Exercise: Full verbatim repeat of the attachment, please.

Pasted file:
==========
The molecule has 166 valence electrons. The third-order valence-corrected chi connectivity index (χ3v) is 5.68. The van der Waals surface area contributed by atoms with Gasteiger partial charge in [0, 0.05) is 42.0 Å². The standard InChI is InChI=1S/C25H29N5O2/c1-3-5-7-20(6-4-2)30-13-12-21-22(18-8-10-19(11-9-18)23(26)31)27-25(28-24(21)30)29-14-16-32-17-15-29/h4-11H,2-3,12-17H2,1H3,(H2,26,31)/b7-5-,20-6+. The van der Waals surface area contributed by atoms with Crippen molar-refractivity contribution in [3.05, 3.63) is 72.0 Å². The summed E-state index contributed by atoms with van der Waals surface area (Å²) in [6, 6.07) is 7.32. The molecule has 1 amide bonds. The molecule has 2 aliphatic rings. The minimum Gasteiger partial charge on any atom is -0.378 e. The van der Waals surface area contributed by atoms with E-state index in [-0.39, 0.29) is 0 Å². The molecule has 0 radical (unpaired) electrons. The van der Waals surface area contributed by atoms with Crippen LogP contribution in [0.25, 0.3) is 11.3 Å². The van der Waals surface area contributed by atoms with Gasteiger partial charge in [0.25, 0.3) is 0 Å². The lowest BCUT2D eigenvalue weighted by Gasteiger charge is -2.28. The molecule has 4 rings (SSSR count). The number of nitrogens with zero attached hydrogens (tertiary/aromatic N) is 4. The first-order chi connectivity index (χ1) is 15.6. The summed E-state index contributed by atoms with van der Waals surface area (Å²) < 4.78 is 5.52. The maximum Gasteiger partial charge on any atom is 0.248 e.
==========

The molecule has 166 valence electrons. The third-order valence-corrected chi connectivity index (χ3v) is 5.68. The van der Waals surface area contributed by atoms with Gasteiger partial charge in [0, 0.05) is 42.0 Å². The standard InChI is InChI=1S/C25H29N5O2/c1-3-5-7-20(6-4-2)30-13-12-21-22(18-8-10-19(11-9-18)23(26)31)27-25(28-24(21)30)29-14-16-32-17-15-29/h4-11H,2-3,12-17H2,1H3,(H2,26,31)/b7-5-,20-6+. The van der Waals surface area contributed by atoms with Crippen molar-refractivity contribution in [3.05, 3.63) is 72.0 Å². The summed E-state index contributed by atoms with van der Waals surface area (Å²) in [6, 6.07) is 7.32. The molecule has 1 amide bonds. The molecule has 2 aliphatic rings. The minimum Gasteiger partial charge on any atom is -0.378 e. The van der Waals surface area contributed by atoms with E-state index in [-0.39, 0.29) is 0 Å². The molecule has 0 radical (unpaired) electrons. The van der Waals surface area contributed by atoms with Crippen LogP contribution in [0.25, 0.3) is 11.3 Å². The van der Waals surface area contributed by atoms with Gasteiger partial charge in [0.25, 0.3) is 0 Å². The lowest BCUT2D eigenvalue weighted by Gasteiger charge is -2.28. The molecule has 4 rings (SSSR count). The number of nitrogens with zero attached hydrogens (tertiary/aromatic N) is 4. The first-order chi connectivity index (χ1) is 15.6. The summed E-state index contributed by atoms with van der Waals surface area (Å²) < 4.78 is 5.52. The maximum Gasteiger partial charge on any atom is 0.248 e.